“The tough decision to go junior varsity was the catalyst to making this all happen,” Anderson said. “You go from a freshman-heavy team that would have been playing varsity, that probably wouldn’t have won a game … Then how many of those kids do you retain?”
That junior varsity team went 7-2 in 2019. In 2020, Anacortes played an independent schedule during the shortened six-game spring season, limited by COVID-19.
It was a tough year, Portz said. Practices were required to be in “pods,” with six players per pod. Luckily for the coaching staff, players were looking for things to do in a world that was, for a time, shut down.
“We really had super loose practices,” Portz said. “[We] did a lot of fun things, fun competitions, and that, I think, is what kind of got us through that season.”
Third-year starting quarterback Larson, who was a freshman at the time, said he got a taste of what the team could be, and that had them itching to get back on the field. They went 3-3 in the shortened schedule, winning their final two games.
“Honestly, we were pretty oblivious as to how good we could really be,” Larson said.
The team would go to baseball games and try and convince their peers to turn out for football, Larson said. That, in conjunction with recruiting the hallways, helped grow numbers.
In 2021, Portz took over as the team’s head coach and Anacortes played another schedule independent of the NWC. The Seahawks went 9-1, largely playing teams in Class 3A they had never heard of.
That season was another glimpse into the potential of a now-rebuilt program and the confidence its players were beginning to embody.
“That was the first year where any college coach called and said, ‘Hey, coach, I want to come by campus,’” Portz said. “Then, from there, things just really blew up.”
Returning to the league
On Oct. 29, 2022, undefeated Lynden (8-0) entered a packed house to face the Seahawks (also 8-0) for the 2A NWC championship.
Seahawk Stadium was more abuzz than any home football game had been in years, maybe ever. Anacortes was playing for its first league title in program history.
A 13-7 halftime lead for the Seahawks seemed to indicate a win could be on the horizon, but defending 2A state champion Lynden roared back in the second half to win 23-13.
“I felt terrible after that game,” said junior wide receiver and linebacker Rylin Lang. “I thought that it was going to be for the better in the long run, just like a reality check for everybody [before the playoffs], but it didn’t turn out that way.”
The Lions went on to win their second straight state title, and Anacortes lost, 10-7, to North Kitsap in the state quarterfinals — a game where nearly the entire team was sick with the flu, Lang said.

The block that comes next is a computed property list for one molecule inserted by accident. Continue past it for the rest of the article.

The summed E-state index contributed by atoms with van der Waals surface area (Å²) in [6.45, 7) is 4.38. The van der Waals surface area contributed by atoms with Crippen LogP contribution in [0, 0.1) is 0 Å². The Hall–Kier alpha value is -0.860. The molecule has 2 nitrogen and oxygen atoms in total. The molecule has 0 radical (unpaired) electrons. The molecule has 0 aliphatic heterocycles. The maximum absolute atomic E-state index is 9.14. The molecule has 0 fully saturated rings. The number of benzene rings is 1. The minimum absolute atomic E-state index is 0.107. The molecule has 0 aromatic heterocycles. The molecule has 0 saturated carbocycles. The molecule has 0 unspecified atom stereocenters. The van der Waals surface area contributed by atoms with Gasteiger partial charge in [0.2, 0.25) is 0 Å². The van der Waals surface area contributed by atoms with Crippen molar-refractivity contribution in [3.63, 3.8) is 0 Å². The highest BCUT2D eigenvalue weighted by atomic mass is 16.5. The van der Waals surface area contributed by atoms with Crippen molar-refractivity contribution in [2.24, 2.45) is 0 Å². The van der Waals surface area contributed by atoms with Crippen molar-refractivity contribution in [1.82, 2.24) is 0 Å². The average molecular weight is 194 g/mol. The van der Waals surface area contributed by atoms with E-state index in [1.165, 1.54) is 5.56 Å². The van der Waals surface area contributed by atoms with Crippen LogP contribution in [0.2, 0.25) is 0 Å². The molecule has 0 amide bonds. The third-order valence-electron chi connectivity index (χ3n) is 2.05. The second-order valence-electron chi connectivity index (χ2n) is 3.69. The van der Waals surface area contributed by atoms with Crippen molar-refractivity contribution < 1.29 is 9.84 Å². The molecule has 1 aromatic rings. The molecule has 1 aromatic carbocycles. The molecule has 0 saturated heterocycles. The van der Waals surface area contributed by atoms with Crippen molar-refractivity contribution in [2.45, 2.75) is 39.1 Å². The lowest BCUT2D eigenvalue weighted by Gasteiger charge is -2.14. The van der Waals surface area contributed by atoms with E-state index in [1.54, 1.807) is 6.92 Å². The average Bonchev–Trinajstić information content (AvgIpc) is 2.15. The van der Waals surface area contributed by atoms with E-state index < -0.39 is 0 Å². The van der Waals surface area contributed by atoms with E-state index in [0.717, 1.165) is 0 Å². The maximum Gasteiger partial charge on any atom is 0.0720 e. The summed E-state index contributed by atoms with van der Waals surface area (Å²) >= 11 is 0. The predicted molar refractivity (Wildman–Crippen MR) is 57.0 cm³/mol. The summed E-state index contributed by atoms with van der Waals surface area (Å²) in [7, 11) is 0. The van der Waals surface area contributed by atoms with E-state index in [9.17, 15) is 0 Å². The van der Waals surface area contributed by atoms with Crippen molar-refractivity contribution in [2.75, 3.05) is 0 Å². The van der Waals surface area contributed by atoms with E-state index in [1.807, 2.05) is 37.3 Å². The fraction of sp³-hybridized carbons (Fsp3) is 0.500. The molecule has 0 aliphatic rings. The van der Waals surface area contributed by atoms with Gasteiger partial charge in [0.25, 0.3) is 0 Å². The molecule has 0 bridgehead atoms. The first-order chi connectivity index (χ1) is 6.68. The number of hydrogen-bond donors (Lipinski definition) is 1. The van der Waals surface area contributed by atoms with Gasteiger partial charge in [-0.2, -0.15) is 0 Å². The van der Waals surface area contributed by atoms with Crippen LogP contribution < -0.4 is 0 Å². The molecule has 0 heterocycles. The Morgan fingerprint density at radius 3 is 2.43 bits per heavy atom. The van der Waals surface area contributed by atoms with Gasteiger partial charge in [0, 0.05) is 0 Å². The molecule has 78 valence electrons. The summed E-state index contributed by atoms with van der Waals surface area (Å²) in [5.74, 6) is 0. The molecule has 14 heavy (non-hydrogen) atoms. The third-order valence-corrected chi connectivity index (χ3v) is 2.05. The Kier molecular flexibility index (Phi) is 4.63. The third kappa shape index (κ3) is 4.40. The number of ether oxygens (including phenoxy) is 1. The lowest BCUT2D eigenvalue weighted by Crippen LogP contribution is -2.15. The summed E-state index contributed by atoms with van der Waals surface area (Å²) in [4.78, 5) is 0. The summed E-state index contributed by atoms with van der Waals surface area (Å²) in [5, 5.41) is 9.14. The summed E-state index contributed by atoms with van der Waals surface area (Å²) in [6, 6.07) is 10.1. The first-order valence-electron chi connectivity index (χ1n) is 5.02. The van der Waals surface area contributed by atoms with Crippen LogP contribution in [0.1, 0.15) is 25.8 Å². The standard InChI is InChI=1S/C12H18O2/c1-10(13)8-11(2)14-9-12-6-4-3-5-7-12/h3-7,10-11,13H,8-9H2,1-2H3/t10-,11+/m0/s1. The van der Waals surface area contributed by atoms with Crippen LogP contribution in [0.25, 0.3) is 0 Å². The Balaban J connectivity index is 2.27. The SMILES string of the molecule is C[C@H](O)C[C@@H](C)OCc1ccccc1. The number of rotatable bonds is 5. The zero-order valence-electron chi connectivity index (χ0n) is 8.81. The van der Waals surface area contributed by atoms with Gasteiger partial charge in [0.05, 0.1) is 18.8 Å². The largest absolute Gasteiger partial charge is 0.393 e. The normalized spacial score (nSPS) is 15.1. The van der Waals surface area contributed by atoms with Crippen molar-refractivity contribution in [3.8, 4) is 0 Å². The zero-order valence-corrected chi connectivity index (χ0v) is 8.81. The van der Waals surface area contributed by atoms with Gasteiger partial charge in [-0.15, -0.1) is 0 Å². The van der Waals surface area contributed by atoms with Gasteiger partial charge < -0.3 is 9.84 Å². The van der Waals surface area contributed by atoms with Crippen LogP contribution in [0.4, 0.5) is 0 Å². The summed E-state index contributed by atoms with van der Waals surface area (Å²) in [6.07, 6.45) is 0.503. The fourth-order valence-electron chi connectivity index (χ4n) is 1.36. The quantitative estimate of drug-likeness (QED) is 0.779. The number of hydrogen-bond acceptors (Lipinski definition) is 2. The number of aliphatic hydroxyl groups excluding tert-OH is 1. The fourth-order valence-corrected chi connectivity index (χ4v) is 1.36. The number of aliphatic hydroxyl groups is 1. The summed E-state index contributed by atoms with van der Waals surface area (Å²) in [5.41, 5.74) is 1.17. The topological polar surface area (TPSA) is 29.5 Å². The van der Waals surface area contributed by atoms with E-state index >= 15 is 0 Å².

Once the 2023 schedule was released, it was determined the rematch with Lynden would come in the final game of the regular season. That game was circled on the Anacortes players’ calendars.
Portz, who remains an assistant coach, had also been hired as the school’s athletics director ahead of the 2023 season and was forced to give up head coaching duties. He said it was a small price to pay to get something the program had lacked: A coach who was on campus every day.
Anderson, a former player and graduate assistant coach at Missouri Western State University, was handed the reins.
“It was business as usual. The boys were on board,” Anderson said. “I’ve been running the weight room for the last five years, so in the offseason, nothing really changed.”
Anacortes once again tore through its regular season schedule, reaching the final game against Lynden with an 8-0 record. Lynden, which lost its first game of the season to Ferndale, was 7-1.
“We don’t look past anybody,” said junior running back and outside linebacker Brock Beaner. “But that’s not our main goal; we just want to go to the state championship and win it.”
The Seahawks won, 15-8, handing Lynden its first loss to another Class 2A team since 2019. It was also the first time Anacortes had beaten Lynden in 20 years.
“Lynden is a program that does things right, and we always talk about how much respect we have for how they conduct business,” Portz said. “When the game was over, to get to that point, I was like hit with so much emotion that I didn’t even realize it really happened.”
That 2018 Anacortes team couldn’t have dreamed of beating one of the state’s premier football programs like Lynden, and the Seahawks now have something to hang their hat on.
Anacortes’ first-round state tournament game will be at home versus Rogers of Spokane (7-2) at 1 p.m. Saturday, Nov. 11.